Righting China’s Property Rights

New measures go a long way toward protecting property rights for entrepreneurs and private citizens. But they don't go far enough.

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China recently adopted new guidelines to strengthen protection of property rights. The guidelines are an important step toward ensuring long-term economic growth. But there is more to be done.

The guidelines aim to advance three key objectives. First, they limit the government’s discretionary ability to take private property from entrepreneurs and private citizens. In the past, the law defined the state-owned sector as the “foundation” of a “socialist market economy,” and the private sector as its “supplement.” The new guidelines stress the “equal status” of state-owned enterprises (SOEs) and private firms, and the “equal protection” of their property rights. Now, private property will no longer be inferior to state property — at least officially.

China has lately been facing a new wave of capital flight, driven partly by concerns among entrepreneurs that President Xi Jinping’s anti-corruption campaign — so far focused on corrupt government officials — could one day be re-directed at them and their assets. After all, given that the laws and regulations governing business in China are highly complex and, at times, even contradictory, it has been difficult for Chinese entrepreneurs not to violate some rule or another.

The new guidelines address this by calling for forgiveness of “original sins” — irregular or illegal activities or tax evasion by private entrepreneurs in their firms’ early days. This amnesty program – together with a broader shift toward equality between SOEs and private firms – could remove a thick cloud of uncertainty for Chinese businesspeople, encouraging them to keep their wealth and talent in the country.

The second objective of the new guidelines is to eliminate the expropriation of state-owned assets by private parties, including by self-dealing managers of SOEs. Such self-dealing takes many forms, including selling state-owned assets at below-market value to connected private parties and insider trading in the stock market.

One positive effect of the anti-corruption campaign has been the suppression of such behavior. Even so, to be responsive to Xi’s call to strengthen and expand existing SOEs, it makes sense for the guidelines’ drafters to propose more measures to minimize risks stemming from poor corporate governance.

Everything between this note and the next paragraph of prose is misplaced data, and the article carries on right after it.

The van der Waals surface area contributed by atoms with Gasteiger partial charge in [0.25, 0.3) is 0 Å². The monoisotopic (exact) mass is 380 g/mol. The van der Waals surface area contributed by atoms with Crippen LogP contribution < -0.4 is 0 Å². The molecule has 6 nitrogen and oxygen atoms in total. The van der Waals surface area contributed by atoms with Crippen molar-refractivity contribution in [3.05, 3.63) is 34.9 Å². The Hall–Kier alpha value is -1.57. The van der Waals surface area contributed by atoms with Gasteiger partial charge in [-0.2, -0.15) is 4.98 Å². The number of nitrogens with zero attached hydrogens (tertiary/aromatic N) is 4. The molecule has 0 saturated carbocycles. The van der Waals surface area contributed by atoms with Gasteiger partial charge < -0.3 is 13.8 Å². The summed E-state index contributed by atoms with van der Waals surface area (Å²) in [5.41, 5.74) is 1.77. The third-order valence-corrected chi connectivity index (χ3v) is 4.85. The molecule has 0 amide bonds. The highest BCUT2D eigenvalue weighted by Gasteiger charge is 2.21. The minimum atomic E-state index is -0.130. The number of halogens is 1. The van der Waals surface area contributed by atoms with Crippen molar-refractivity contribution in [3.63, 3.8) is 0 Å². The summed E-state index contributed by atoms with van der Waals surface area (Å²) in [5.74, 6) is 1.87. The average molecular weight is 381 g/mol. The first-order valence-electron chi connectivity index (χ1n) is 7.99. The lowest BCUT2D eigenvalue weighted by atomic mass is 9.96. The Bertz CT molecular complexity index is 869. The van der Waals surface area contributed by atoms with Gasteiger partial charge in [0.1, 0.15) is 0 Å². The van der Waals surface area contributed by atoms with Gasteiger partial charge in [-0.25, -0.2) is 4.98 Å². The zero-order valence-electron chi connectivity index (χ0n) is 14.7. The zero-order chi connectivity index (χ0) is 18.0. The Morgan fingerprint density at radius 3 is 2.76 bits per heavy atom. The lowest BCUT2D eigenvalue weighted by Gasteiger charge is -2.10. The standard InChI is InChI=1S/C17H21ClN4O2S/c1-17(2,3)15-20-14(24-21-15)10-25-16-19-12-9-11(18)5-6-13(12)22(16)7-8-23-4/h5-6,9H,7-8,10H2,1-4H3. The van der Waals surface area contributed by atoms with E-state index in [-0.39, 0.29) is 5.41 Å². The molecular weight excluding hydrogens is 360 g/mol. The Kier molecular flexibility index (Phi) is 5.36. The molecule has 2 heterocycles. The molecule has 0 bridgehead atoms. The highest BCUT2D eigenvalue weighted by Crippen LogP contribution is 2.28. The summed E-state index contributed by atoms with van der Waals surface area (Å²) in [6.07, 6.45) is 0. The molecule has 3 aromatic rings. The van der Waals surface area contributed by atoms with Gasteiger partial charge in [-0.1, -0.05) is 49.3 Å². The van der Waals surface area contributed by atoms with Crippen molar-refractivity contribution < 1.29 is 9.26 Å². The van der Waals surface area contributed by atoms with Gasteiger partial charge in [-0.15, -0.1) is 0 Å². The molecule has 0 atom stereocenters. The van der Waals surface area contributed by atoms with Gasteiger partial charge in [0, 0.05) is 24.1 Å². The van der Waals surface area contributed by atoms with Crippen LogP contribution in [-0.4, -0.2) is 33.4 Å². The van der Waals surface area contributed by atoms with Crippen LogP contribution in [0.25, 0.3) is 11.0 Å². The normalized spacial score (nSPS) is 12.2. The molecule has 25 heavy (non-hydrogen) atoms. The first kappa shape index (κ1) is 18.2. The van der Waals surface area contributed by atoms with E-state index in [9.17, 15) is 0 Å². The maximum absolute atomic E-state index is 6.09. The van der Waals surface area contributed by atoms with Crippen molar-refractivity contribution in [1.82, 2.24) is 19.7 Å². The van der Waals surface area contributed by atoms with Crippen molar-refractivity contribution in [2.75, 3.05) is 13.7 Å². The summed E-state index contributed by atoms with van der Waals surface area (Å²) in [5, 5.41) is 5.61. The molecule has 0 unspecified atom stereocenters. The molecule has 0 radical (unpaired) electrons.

The third objective of the new guidelines is to encourage innovation, by protecting the fruits of creative efforts. The engines that have propelled China’s growth over the last few decades – a huge supply of cheap labor, imported technology, and massive physical investment — are petering out. Now, productivity increases and local innovation must pick up the slack. And that requires adequate protection of intellectual property.

My own research, carried out with Zhuan Xie and Xiaobo Zhang, shows that Chinese firms — especially in the private sector — have lately accelerated innovation, and are being awarded an increasing number of patents at home and abroad. Unsurprisingly, they have joined multinational firms and foreign trade negotiators in demanding better intellectual-property protections. As intellectual property rights become more secure, China’s new growth engines can gain substantial steam.

But the new guidelines are not sufficient to guarantee such an outcome.

For one thing, the amnesty program for entrepreneurs’ “original sins” still lacks sufficient detail. If it allows the officials implementing the program to define which sins are eligible, and what timing makes them “original,” it could create new rent-seeking opportunities, augmenting the burden on entrepreneurs, rather than removing uncertainty.

Moreover, the guidelines will not eliminate the state-owned sector’s advantages. Despite the new, more equal terms established in the guidelines, a financial system that is dominated by state-owned banks will give an edge to SOEs in terms of access to funding and the cost of capital.

Similarly, local governments, which own a majority of the SOEs, may struggle to adjudicate fairly disputes that arise between their own firms and private companies. To ensure genuinely equal status for SOEs and private firms will require reforming the financial system, as well as government divestment from those SOEs lacking a strong national-security dimension — that is, the majority of them.

China’s new legal framework for protecting property rights holds a lot of promise. But its success will depend heavily on how it is implemented, as well as on the extent to which the government pursues complementary reforms. For the sake of the entire global economy, one hopes that China gets it right.

Copyright: Project Syndicate, 2016. Read more of Shang-Jin Wei’s commentaries for Project Syndicate.

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